As at end 2017, China has a population of close to 1.4 billion. Mc Kinsey’s research showed that the Chinese middle class is now over 500 million and the range it uses to define this middle class would be US$11,500 (RM47,000) to US$43,000 (RM175,000) per year. Full article on study by Mc Kinsey here. Assuming their T20 household size is also just 20 percent of the total population, that’s 280 million people. Many have bought properties overseas and latest news is that they are shifting their focus to Asia-Pacific instead of their usual destinations like America, Australia, New Zealand and Oceania. Please read the press release by Juwai IQI below.
Press Release by Juwai IQI
Here are some quick highlights:
– The centre of gravity for Chinese buyer activity has decisively shifted to the Asia-Pacific.
– The share of Chinese global real estate buying enquiries going to properties in the Americas fell from 35% in 2018 to 17% in 2019.
– Europe and the Middle East went from receiving 28% of Chinese global buyer enquiries in 2018 to just 13% in 2019.
– The region of Australia, New Zealand, and Oceania lost half its market share and dropped from receiving 25% of Chinese global buyer enquiries in 2018 to only 13% in 2019.
That Giant Sucking Sound? It’s Chinese Real Estate Demand Moving from the West to Asia
While Chinese demand for cross-border residential real estate grew modestly in 2019 in all global regions except Africa, the huge scale of growth in the Asia-Pacific dwarfed that of the other regions. The centre of gravity for Chinese buyer activity has decisively shifted to the Asia-Pacific.
While the Asia Pacific accounted for only about one out of every 10 Chinese global residential real estate buying inquiries made in 2018, it accounted for nearly 6 out of 10 in 2019. The Asia-Pacific gained market share at the expense of the rest of the world.
Meanwhile, the other regions all experienced a fall in Chinese market share. The share of Chinese global real estate buying enquiries going to properties in the Americas fell from 35% in 2018 to 17% in 2019.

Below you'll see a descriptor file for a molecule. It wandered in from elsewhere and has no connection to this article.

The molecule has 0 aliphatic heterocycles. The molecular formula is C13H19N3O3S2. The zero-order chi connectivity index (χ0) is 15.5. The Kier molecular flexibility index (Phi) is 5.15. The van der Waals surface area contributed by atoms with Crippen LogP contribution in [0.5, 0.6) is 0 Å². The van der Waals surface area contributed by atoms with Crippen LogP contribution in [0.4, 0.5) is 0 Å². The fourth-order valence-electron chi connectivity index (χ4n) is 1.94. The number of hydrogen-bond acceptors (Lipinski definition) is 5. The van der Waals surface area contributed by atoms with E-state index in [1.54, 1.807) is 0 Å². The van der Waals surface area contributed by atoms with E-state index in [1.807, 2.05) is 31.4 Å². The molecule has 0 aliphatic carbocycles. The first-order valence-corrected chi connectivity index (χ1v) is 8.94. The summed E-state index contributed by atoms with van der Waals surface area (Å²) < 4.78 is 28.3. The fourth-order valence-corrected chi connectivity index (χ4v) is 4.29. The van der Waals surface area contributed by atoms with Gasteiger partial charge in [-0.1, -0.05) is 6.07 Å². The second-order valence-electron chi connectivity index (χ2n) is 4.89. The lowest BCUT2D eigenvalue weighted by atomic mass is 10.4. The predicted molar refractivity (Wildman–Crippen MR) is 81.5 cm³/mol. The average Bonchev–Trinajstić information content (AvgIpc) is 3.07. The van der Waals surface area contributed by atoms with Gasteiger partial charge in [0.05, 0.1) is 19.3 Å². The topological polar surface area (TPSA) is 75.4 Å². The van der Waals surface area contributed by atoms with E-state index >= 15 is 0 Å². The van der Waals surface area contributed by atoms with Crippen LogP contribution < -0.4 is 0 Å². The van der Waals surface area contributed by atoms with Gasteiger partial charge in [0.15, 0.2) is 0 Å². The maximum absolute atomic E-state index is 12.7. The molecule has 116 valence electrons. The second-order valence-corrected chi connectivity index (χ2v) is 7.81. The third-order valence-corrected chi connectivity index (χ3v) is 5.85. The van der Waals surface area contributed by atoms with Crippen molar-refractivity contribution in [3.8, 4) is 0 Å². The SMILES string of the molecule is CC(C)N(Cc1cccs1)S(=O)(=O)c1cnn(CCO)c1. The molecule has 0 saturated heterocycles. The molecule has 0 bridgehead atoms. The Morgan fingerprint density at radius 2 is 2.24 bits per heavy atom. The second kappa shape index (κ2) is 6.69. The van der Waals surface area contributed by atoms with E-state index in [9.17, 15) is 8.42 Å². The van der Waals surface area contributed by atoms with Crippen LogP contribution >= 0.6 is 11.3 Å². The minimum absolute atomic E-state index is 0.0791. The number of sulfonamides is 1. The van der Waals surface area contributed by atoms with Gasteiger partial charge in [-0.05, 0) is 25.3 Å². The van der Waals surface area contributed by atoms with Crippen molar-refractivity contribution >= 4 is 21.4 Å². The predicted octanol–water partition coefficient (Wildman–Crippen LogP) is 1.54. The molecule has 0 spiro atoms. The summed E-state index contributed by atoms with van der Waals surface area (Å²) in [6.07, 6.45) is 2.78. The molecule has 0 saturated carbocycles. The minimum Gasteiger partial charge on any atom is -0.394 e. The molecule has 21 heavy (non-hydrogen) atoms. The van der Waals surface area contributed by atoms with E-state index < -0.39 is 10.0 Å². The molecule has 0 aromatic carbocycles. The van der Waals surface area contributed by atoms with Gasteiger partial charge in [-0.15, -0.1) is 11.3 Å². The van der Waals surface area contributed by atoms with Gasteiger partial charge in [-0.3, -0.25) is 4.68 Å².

Europe and the Middle East went from receiving 28% of Chinese global buyer enquiries in 2018 to just 13% in 2019. The region of Australia, New Zealand, and Oceania lost half its market share and dropped from receiving 25% of Chinese global buyer enquiries in 2018 to only 13% in 2019.
Juwai IQI Executive Chairman Georg Chmiel said:
“The Trump Presidency, Beijing’s capital controls, and the weaker yuen are the most important factors in shifting Chinese buyer interest.
“Chinese real estate buyers have reacted to uncertainty and risk by choosing markets that are closer, require less capital, and offer better yields. The Asia-Pacific region –and especially Southeast Asia– ticks all three boxes.”
“Given that the year started with a hot-war scare in the Middle East,” said Chmiel, “it’s a safe bet that 2020 will be no less unsettled and contentious than 2019. We expect Chinese investors to continue to seek to protect their wealth from a potential devaluation by investing overseas. We expect Chinese investors to continue to favour Asia-Pacific markets predominately because of the benefits of proximity, good yields, and low entry prices.”
Focus: The United States
Chmiel added that, “During the presidency of Donald Trump, Sino-American relations have become contentious enough to limit demand growth for US property. The uncertainty caused by the Trump effect and the Yuen’s weakness against the dollar have caused the US to lose Chinese market share.
“However, Chinese buyer demand, as measured by buyer enquiries made on real estate in the United States, has not fallen. Chinese buyer enquiries in the USA actually increased by 11.2% in 2019. The growth was due to strong second and third quarters, which more than compensated for a negative first quarter and flat fourth quarter.”
Kashif Ansari, Juwai IQI Group Executive Director, said: “During 2019, despite maintaining an independent stature towards Beijing, the Malaysian government has gone out of its way to woo foreign buyers. It seeks to relieve its beleaguered real estate market. Many Malaysian developers already hold an uncomfortable amount of unsold inventory and more new dwellings are being delivered each month.
“Government initiatives include changing the policy to permit offshore buyers to purchase less expensive homes than had been allowed. “Malaysia had a stellar year when it comes to Chinese demand, with buyers making more than double the number of enquiries in the first quarter than in the same quarter of 2018. After nearly bottoming out in the third quarter, growth rebounded strongly in Q4. We think the Q4 jump was due to the government’s policy announcement.”
— end of press release —
Actually, it does not need any statistician to confirm the effects of Chinese buyers into property markets here in Asia Pacific. Even if just 1 million out of the assumed 280 million people actually have funds ready to buy property and out of these, 2% chose Malaysia, it will already be a potential of 20,000 buyers. This is why many developers are now enticing these potential buyers and I think many more may think of Malaysia since the threshold is now lowered to RM600,000 for Kuala Lumpur for 2020. Happy following.
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Next suggested article: China and India? More will visit Malaysia. They will need accommodations yeah.